What’s the best way of putting on a new play? And is Edinburgh still worth taking a show to?
— Kristian Phillips (@KristianPhilli1) September 3, 2018
Putting on a new play is a perilous task, but frankly one of the most rewarding things you can do. It puts you in the driving seat of your career, instead of having to rely on others giving you opportunities. Many actors say the best decision they ever made was producing their own work. It allows creative fulfilment and full control of their vision instead of working for £100 a week making another person’s vision a reality.
One of the first obstacles you face – unless you have a rich daddy – is finances. It is essential to know your costs and do a thorough budget. You don’t want to put on a new play only to realise that it’s impossible to recoup costs.
Go through the fees for everything: cast, rehearsal space, PR, marketing, director, lighting designer, biscuits during rehearsals (this will take up most of the budget), travel, make up, costume, and gin for the casting director. Then work out the potential ticket sales for the run, and deduct the venue’s split (this is usually something like 60/40 in your favour). And if you aren’t very good at adding up, ask a colleague who owns a big calculator to do it for you.
There are lots of different venues in London and beyond, all with varying costs. Some are keen to help co-produce new work while others require you to sort it out yourself. This is when you beg for money off producers, investors and family members who live in Chiswick.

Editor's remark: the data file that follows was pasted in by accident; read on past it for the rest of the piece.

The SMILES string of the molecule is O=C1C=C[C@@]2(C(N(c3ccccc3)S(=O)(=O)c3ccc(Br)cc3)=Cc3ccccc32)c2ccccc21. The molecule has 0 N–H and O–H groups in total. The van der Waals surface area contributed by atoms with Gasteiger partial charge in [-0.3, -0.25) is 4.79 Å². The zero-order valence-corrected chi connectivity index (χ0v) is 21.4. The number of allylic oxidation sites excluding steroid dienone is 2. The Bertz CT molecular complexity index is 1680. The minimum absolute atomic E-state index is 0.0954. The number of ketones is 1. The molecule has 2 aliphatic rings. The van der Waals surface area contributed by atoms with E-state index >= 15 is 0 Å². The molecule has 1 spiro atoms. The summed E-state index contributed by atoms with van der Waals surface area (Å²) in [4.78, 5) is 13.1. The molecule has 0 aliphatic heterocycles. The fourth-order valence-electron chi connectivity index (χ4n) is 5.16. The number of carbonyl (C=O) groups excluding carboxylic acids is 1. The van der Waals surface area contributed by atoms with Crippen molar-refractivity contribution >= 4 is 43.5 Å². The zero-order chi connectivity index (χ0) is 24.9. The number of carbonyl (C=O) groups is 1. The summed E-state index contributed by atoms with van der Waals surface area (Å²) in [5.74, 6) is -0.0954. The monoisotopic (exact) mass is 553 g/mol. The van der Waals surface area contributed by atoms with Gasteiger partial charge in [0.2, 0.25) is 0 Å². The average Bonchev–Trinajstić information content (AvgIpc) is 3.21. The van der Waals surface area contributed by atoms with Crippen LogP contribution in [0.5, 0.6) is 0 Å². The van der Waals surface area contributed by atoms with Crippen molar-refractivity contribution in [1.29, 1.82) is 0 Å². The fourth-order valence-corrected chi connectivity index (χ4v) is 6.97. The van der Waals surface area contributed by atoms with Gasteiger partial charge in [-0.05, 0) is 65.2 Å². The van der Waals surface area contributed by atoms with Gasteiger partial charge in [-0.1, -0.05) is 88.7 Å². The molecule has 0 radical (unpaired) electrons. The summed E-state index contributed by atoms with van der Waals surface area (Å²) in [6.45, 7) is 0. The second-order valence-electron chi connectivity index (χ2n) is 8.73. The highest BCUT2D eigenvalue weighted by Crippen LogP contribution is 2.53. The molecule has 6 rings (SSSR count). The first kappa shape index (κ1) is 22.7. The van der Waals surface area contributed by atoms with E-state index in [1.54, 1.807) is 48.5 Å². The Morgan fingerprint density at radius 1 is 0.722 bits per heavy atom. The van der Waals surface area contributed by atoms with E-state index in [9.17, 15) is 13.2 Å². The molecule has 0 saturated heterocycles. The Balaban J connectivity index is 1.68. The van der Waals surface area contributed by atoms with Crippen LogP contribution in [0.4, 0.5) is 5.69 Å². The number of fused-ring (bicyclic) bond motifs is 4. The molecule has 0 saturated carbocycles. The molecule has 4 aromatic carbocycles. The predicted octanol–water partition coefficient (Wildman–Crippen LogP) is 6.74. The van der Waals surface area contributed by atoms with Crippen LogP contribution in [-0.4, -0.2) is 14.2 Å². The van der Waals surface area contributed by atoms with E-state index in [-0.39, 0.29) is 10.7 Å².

You ask if it’s worth taking a show to the Edinburgh Festival Fringe. Yes it is. Edinburgh is the hot bed for new work, and if you happen to do something that really resonates (and has nipple tassels) then you could be the hit of the fringe. This is the place to be spotted – with directors, producers, talent scouts and cub scout leaders all walking around watching young actors gurn in their tight costumes. And it’s great fun, but it is essential you’re prepared.
Planning for Edinburgh begins as soon as the previous festival is over. So don’t waste any time (I say this because of my own habit of leaving things too late). Go online, research suitable venues, and apply as soon as possible. The main and biggest venues are the Assembly Rooms, Underbelly, Pleasance and Gilded Balloon – they all have a big buzz around them.
If you don’t have the budget, Edinburgh also has a ‘free fringe’ – where venues are free, obviously. The venues tend not to be as well placed – but it’s a great way of getting a show up there on a shoestring. Be aware that accommodation is very expensive – expect to add about £2,000 on to your budget for this, depending on numbers.
As well as Edinburgh there are other festivals such as the Camden Fringe, which is a marvellous alternative. The deadline for applying this year was March 31, but apparently late application is still possible, so don’t delay.
Whatever you decide, Edinburgh and other fringe festivals offer a brilliant way of putting your work in front of a new audience, and will possibly be the best thing you’ve ever done.